OK. So that's the face. Let's move next to your feet. Maybe you've had pain in your heels when you first put your bare feet on the floor first thing in the morning. If so, could be the beginnings of a common condition. It's known as plantar fasciitis. The problem could point to your shoes. NPR's Allison Aubrey reports on the kinds of shoes that contribute to this problem and exercises that can help prevent it.

ALLISON AUBREY: Elizabeth Kinkel has never had heel pain or heard much about plantar fasciitis. She's a 24-year-old architect living in Washington. And this time of year she likes to walk to work in her flip-flops, which she was happily doing the other day when we approached her, along with a foot doctor named Steve Pribut, who's not a fan of flip-flops.

Ms. ELIZABETH KINKEL: They're pretty comfortable. Keeps your feet cool. So it's nice.

AUBREY: And do you wear them all day long or do you just sort of wear them when you're commuting?

Ms. KINKEL: I just wear them walking back and forth to work and then put on the heels once I get into office.

Dr. STEVE PRIBUT (Podiatrist): I notice a Band-Aid on that foot. Is that from a heel?

Ms. KINKEL: Yeah. It actually is - well, they're actually really cute wedge sandals, but they kind of dig in because they're new.

AUBREY: Kneeling down for a quick examination, Pribut explains that both of Elizabeth's workday shoe choices - the flip-flops and the backless sandals - pose the same potential problems that could lead to plantar fasciitis. He says when your heel doesn't stay attached to your shoe, there's a lot of extra motion in the foot.

Dr. PRIBUT: Wearing an open-backed shoe, when the heel lifts off the ground, there's a lot of tension that develops in the plantar fascia, and it increases the angle that the whole foot makes with the ground, and the toes bend up further and that just stretches the plantar fascia more.

AUBREY: The plantar fascia is a band of connective tissue in the foot, similar in texture to a ligament. It runs all the way from the heel up through the ball of the foot, and strands wrap around each toe. It's vulnerable to injury, especially as we age. But your choice in shoes can make a difference.

To prevent injury, people don't have to toss out flip-flops or high heels entirely. But when you're walking a lot, presumably on hard sidewalks, Dr. Pribut says it's better to wear shoes with some support.

Back at his office, he picks up a pair of Asics jogging shoes that he says are ideal. They're lightweight, don't have too much heavy cushion, and most importantly, they do not bend in the middle.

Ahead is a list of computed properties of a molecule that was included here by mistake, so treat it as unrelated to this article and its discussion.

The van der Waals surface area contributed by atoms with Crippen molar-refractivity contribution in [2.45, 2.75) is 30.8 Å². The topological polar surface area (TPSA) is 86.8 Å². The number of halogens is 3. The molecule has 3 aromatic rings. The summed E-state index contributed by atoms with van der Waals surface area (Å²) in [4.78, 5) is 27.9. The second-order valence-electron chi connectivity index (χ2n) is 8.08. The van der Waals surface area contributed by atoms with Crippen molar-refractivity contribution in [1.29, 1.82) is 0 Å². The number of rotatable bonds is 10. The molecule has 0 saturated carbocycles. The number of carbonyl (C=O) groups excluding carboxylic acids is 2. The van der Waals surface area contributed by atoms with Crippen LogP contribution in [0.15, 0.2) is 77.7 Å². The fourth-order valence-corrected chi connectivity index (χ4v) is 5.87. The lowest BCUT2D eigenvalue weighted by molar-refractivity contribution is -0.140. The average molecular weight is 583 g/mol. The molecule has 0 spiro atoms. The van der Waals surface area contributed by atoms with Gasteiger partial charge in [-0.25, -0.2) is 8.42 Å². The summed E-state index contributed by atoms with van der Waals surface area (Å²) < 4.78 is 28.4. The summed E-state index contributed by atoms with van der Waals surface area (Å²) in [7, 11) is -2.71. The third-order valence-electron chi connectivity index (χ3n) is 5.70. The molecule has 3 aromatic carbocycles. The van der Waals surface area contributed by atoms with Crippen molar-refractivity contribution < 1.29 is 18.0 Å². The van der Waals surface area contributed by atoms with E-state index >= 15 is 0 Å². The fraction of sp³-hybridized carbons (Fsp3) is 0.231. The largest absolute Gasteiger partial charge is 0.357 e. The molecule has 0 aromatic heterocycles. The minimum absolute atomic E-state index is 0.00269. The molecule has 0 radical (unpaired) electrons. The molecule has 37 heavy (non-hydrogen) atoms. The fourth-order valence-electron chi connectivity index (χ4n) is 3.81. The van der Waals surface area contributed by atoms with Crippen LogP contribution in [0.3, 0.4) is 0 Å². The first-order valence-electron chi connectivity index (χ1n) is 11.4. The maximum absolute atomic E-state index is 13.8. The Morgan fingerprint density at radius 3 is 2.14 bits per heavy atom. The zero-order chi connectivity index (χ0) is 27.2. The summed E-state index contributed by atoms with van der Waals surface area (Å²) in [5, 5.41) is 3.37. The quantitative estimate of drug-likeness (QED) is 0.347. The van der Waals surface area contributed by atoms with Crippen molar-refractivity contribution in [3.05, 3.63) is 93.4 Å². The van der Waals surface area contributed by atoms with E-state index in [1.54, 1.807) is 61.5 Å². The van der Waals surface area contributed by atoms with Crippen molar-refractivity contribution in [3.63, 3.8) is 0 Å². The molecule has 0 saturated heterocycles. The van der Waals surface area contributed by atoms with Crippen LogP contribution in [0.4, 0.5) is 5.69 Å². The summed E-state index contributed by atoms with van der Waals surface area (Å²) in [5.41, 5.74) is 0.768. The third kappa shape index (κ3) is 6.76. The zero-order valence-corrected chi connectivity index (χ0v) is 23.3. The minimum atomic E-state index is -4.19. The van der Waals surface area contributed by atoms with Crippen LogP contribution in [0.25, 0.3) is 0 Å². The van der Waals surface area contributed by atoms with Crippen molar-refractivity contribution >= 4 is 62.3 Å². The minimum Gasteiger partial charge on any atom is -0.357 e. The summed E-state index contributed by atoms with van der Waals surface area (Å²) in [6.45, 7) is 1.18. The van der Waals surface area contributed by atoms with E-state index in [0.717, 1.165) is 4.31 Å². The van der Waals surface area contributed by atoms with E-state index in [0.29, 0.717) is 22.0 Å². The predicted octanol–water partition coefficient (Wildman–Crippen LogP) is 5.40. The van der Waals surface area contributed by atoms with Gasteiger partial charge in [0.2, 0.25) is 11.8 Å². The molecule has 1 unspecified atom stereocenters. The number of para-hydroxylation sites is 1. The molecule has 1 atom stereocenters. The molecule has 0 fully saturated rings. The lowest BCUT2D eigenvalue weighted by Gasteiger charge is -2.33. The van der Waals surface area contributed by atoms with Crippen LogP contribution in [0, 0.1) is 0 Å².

Dr. PRIBUT: When I take this shoe and press it down, it bends just at the ball of the foot, where the toes attach to the foot. That's right where the shoe should bend.

AUBREY: When shoes have too much bend in the middle, Pribut says it puts tension on the plantar fascia.

One of the biggest offenders among fashionable shoes today is the ballet slipper, or very thin flats. Out on the street outside Pribut's office, we see lots of women wearing them.

Dominque Arvanitis says she likes them because they're comfy.

Ms. DOMINQUE ARVANITIS: I walk around a lot, so the flats are good for me.

AUBREY: Perhaps compared to heels. But Pribut says swapping them out for Crocs or sandals with a little support and a strap around the back would be a big improvement.

Dr. PRIBUT: The ballet slippers scare me just about as much as the flip-flops do.

AUBREY: If you're now wondering whether there are any fashionable dress shoes that may actually be good for your feet, it might be time to ask a different question. That is: What can you do to strengthen or stretch your feet when you're not wearing shoes? That's where foot doctor Colleen Schwartz comes in. She's merged podiatry with Pilates for a more preventive approach.

Dr. COLLEEN SCHWARTZ (Podiatrist): We ask a lot of our feet. There are so many bones, there are 26 bones. There are 33 joints and 100 muscles and ligaments and tendons. And in order to give them the attention they deserve, spending a little time every day can be so beneficial.

AUBREY: A little time means just three or four minutes of stretching and toning. And Schwartz says the best time to do it is first thing in the morning. Before even getting out of bed, she starts with an Achilles tendon stretch.

Here's how you do it. You take a towel or a strap and grab each end. You wrap the middle of it behind the ball of your foot and then stretch your foot towards your shin by pulling the towel.

Dr. SCHWARTZ: Getting an increased plantar fascia stretch at the same time is drawing the toes even further up.

AUBREY: Meaning flexing the toes as much as possible. The idea behind this stretch is that the fibers of the Achilles tendon go all the way to the heel. So there's a strong connection between a limber Achilles and a healthy plantar fascia.

Schwartz says all the foot exercises she does at home she does barefoot. It's also fun to go barefoot on the beach or in the grass, but when she goes about her daily life outside home, she does advocate shoes. As does podiatrist Steve Pribut.

Dr. PRIBUT: I think barefoot is good for some things, shoes are good for others.

AUBREY: Pribut says the barefoot movement may be gaining a little attention for its novelty. And the idea that thousands of years ago shoeless civilizations had healthier feet could be true. But Pribut says back then the average life expectancy was about 30. And cavewomen didn't have to contend with glass, nails, hard concrete - or fashion.

Allison Aubrey, NPR News.

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INSKEEP: And that's Your Health for this Thursday morning. Allison walks you through a slideshow of stretches to keep your feet strong at

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